"First and foremost, I hope they are capable of [being] kickoff coverage unit men," Tomlin said of his rookie linebackers. "That would be the first job description that they have. If they can do an adequate job of that, then we'll get to see if they are capable of rushing the passer."

While they have those two Pro Bowlers at outside linebacker, the Steelers always must look ahead because of the developmental time, because it is such a key position to their defense and because a player can lose the crucial quickness at outside linebacker in a flash. Harrison has shown no signs of losing anything, but he turns 32 years old next week, and Woodley would become a free agent next year if he does not sign a contract extension before then. There also is little depth behind them -- or was until the past weekend.

Read more: http://www.post-gazette.com/pg/10118/1053828-66.stm#ixzz0mNpDxljO

Men of Steel
04-28-2010, 10:59 AM



GO STEELERS!!!:tt03:

04-28-2010, 11:55 AM
I'll be happy if these guys can make a difference on ST this year.

04-28-2010, 12:55 PM
The UDFA's are more camp bodies to take reps so the proven vets don't get too dinged up. Any that make it will be there purely for help on ST.

Gibson, IMHO, will play ST this year as he learns the nuances of the Steelers complex 3-4 scheme. He will end up being James Harrison's replacement. I was so stoked when the Steelers picked him up. He's going to be a beast.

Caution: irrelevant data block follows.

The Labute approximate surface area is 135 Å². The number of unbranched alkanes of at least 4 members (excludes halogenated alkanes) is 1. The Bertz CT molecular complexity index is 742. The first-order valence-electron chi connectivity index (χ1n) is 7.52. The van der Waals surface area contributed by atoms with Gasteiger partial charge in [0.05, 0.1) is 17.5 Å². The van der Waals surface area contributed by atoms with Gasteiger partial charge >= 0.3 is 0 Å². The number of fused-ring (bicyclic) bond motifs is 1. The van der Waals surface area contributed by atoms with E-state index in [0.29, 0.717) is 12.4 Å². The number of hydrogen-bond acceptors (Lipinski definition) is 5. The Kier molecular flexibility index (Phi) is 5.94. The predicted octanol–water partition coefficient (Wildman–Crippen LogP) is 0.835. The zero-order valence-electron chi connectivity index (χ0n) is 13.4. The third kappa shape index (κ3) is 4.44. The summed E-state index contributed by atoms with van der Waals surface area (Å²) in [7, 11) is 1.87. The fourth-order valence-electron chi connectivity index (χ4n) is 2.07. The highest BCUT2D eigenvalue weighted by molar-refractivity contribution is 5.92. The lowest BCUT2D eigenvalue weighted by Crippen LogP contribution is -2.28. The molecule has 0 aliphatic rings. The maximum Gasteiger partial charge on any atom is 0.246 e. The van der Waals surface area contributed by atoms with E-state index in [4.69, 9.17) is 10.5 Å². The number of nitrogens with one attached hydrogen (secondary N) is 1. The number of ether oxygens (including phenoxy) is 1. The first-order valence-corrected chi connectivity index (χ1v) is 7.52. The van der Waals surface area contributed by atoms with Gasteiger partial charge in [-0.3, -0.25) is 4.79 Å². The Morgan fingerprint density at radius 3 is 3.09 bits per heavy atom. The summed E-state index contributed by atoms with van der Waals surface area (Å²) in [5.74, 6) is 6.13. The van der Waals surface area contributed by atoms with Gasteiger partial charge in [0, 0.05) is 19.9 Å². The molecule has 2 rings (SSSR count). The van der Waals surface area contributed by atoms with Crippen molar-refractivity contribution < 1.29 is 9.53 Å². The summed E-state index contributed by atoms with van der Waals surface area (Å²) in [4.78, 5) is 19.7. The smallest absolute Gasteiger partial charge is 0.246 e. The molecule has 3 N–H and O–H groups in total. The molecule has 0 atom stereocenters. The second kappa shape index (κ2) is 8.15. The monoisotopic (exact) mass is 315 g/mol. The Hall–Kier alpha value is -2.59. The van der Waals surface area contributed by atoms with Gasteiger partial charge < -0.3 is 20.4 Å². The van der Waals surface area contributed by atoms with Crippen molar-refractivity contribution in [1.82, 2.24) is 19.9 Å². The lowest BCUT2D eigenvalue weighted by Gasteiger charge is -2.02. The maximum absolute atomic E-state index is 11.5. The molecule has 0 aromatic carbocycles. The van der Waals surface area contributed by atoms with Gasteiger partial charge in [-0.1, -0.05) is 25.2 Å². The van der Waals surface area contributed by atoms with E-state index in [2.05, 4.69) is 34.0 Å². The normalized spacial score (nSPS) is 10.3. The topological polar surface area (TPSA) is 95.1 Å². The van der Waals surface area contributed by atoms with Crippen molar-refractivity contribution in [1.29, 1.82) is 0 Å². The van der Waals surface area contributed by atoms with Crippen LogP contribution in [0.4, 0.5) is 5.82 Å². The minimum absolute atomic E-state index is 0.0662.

Worilds is going to be good too, but I think Gibson will be better. Gibson played in coverage some during his Ohio State days and I think there were times where he rushed and dropped into coverage from a two point stance, so the Steelers already know that he has the tools to do it. Worilds was always in the three point stance from everything I have read.

I just hope we didn't take two OLB prospects because the Steelers think they are going to lose Woodley. He has quickly become one of our favorites and I was planning on getting an authentic Woodley jersey. I will just have to wait until the Steelers resign him or he walks.

04-28-2010, 02:26 PM
The UDFA's are more camp bodies to take reps so the proven vets don't get too dinged up. Any that make it will be there purely for help on ST.

I wouldn't necessarily think this way. This organization has done an excellent job picking some of these guys up and turning them into something. Not to go into a list, but we all have seen the Willie Parkers, James Harrisons, Dan Krieders (and Ramon Fosters) come in and make the team better. Yes, they need people to fill those camp bodies and end up on the practice squad. However, we have seen some of these guys make real contributions on Sundays while the FO has to go out and find another warm body to become practice squad fodder. In fact, the Steelers seem to get good recognition for finding the diamonds in the rough ... which is a credit to our scouting department. Hell, they identified Willie Parker in high school even though he wasn't nationally known and followed his progress through college and picked him up off the streets.